After examining the wrecked gap in the temple’s south wall, Sokhon and I pushed our way around to the west wall—and stumbled on an even more horrifying scene of destruction. The entire wall was in the process of being dismantled. Already a section 8 feet high [2 meters] and 36 feet [11 meters] long was gone. Some of the remaining blocks had been marked with purple numbers, ready to go. Hundreds of broken reliefs and shattered sculptures lay among piles of stone chips where looters had evidently chiseled off the backs of the blocks to lighten them for transport.

This was despoliation of a different order than what had occurred at places like Angkor Wat. It seemed the entire temple was being disassembled for sale on the black market. According to Claude Jacques, an authority on ancient Cambodia and one of the few Westerners to have visited the site, this wall once bore six-foot images of Lokeshvara, beautifully carved in relief, showing the Buddhist divinity with multiple heads and arms. Sokhon appeared with a look of sick fear on his face. “There are fresh tire tracks back there, made by a military vehicle.”

I put him off again. Through a screen of vines I could see a ten-foot-high stone head with a gentle smile on its face. Along the eastern wall I finally found a path leading into the inner precincts of the temple. I scrambled along the path, ducking through fallen doorways, climbing over piles of mossy blocks, and feeling my way along dark corridors. Everywhere the roots of silk-cotton trees snaked through the buildings like pythons, squeezing and heaving apart the stones. Delicate ferns drooped from a pair of lions. A ferocious garuda—half bird, half human—peered from under a mantle of rotting leaves. Heavenly dancing maidens smiled out of the vegetative brawl, their bare stone breasts glistening with the damp. And yet everywhere were the marks of chisels and power tools, leaving fresh scars on the stone. Deep in the temple I came across the butt end of a stela chiseled off at the base. The stone monument would have contained an inscription relating to the temple—priceless information for archaeologists.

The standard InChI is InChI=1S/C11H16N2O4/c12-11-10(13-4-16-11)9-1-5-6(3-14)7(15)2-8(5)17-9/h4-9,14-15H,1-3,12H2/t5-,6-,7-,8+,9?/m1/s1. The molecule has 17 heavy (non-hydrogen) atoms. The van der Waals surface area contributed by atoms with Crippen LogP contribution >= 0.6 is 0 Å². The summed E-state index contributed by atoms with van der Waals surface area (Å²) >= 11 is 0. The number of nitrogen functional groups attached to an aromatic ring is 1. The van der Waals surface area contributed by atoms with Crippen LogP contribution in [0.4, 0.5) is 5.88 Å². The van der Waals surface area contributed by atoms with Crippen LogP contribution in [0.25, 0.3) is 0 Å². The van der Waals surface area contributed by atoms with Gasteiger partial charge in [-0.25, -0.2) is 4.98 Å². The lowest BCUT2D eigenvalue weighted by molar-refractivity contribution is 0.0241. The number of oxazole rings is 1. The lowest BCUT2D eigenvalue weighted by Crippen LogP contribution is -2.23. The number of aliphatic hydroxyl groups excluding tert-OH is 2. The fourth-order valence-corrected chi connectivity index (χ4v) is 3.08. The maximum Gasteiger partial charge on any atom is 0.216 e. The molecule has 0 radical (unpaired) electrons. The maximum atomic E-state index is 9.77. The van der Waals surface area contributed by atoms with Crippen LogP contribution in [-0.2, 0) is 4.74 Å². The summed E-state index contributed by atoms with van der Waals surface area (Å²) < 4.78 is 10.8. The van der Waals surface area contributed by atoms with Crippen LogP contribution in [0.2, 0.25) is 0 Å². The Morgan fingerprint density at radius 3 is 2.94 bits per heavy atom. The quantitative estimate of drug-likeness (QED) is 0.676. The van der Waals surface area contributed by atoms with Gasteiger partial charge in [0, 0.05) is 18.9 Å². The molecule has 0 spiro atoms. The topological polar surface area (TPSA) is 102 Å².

I climbed up onto the roof of a sanctuary. There I sat, trying to take notes, my glasses fogging up in the steamy heat, the sweat running over my notebook. Sokhon came up beside me. “Please,” he hissed. “We must go.”

I gave up on the notes and looked around.

In the treetops hundreds of yellow and orange butterflies bobbed about. Stone towers, dappled with sunlight, ranged about me, each with four smiling faces. Banteay Chhmar is one of the few temples in Southeast Asia outside Angkor Thom with towers of carved heads. I heard a faint sound like the patter of water: A gum tree was dropping tiny flowers all around me.

“All right,” I said. “Let’s go.”

At the edge of the forest we encountered a bent old man with long hair, standing in the doorway of a hut—a Buddhist hermit.

“Ask who’s been looting the temple,” I said.

Sokhon turned to the man and spoke. The hermit responded, his expressive face popping and wrinkling with emotion, his brown hands gesturing. Whatever he was saying, I could see that it was frightening Sokhon even more.